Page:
As we have seen over the past four weeks in our tweet regret blog series “Twit Happens”, human error is unavoidable on social media. The good news is, it is possible to recover quickly and gracefully if you understand the risks and have a strategy in place to mitigate them.

Tweet Regret in the News

Last week the EPA Office of Water took some heat for a confusing endorsement of a Kardashian game on their Twitter feed. This mildly embarrassing gaffe was caused by an EPA fellow allowing the game app to auto-tweet on her (and the agency’s) behalf. The agency handled it swiftly and gracefully with a follow up tweet that focused on the upside of being associated with such a famous name.

@EPAwater apology for Kardashian tweet

In this instance, the employee did not intend to harm or discredit the agency, but what happens when an employee with access to social does have more nefarious aims?

Employee Gone Rogue: What Might Go Wrong

In 2011, a White House national security official by the name of Jofi Joseph created an anonymous Twitter account criticizing government policies and employees, including President Obama. The Twitter account, @NatSecWonk, became known for ridiculing the Obama administration and criticizing many of Joseph’s own colleagues.

NatSecWonk tweet

The consequences

After months of investigation, Joseph was identified as the author of the Twitter feed and was fired from his position in the White House. However, the damage had already been done. The @NatSecWonk Twitter account had become well known within the Washington DC Beltway and was a source of frustration for many public officials. Joseph was a senior official within the national security staff, and to some extent, betrayed the trust of his colleagues. Fortunately, there is no evidence that he leaked sensitive national security information.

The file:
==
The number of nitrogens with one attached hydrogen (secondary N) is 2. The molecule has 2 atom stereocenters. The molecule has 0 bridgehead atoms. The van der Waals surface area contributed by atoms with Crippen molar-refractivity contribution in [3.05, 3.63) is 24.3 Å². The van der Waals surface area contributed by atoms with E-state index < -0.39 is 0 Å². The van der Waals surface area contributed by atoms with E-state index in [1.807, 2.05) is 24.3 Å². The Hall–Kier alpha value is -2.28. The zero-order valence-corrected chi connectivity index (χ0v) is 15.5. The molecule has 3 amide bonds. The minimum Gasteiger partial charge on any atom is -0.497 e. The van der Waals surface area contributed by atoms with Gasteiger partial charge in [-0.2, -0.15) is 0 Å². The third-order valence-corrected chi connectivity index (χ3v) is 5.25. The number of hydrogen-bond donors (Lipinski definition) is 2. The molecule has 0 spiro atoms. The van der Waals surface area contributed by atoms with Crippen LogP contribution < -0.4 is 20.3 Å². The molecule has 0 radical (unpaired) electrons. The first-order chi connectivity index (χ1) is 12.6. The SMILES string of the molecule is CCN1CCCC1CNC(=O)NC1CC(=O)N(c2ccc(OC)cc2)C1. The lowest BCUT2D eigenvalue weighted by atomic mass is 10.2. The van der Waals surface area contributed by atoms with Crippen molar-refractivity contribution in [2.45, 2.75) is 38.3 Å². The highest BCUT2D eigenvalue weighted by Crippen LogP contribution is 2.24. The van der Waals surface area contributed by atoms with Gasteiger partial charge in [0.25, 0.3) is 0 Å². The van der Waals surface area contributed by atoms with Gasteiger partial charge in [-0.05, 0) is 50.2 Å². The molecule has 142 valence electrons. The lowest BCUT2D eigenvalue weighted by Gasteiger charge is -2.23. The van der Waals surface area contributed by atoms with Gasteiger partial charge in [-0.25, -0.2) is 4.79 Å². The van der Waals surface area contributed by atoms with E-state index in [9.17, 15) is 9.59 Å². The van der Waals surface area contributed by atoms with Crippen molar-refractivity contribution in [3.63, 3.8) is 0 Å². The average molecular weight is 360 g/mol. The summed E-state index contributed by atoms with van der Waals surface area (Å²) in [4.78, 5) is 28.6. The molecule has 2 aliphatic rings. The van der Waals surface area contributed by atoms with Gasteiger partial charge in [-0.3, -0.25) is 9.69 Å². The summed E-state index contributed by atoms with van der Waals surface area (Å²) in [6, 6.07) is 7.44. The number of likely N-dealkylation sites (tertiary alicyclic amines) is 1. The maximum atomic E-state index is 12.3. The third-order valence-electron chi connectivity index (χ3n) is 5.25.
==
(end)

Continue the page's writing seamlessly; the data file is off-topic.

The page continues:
How to recover

When dealing with a rogue employee, it is critical for the organization to immediately distance itself from the employee and act decisively. Otherwise, the organization bears the risk of accepting responsibility for the employee’s actions.

The White House acted appropriately in this situation by firing Joseph and letting him take full responsibility for his actions. Joseph shutdown the Twitter account and also issued an apology stating, “It has been a privilege to serve in this Administration and I deeply regret violating the trust and confidence placed in me.” In other words, once unmasked, he understood the true consequences of what he had done.

Every organization has its own polices and rules of conduct. It is important to train employees and make them aware of what constitutes acceptable behavior. Therefore, if an employee decides to deviate from the accepted rules of conduct, all parties will understand what needs to happen.

Read the Whole Series

If you missed one of the five tweet regret blog posts you can easily read all five common Twitter mistakes and how to handle them in the complementary eBook “Twit Happens: Tweet Regret in the Public Sector”. This valuable resource is free and available now. Request your copy using the button below.

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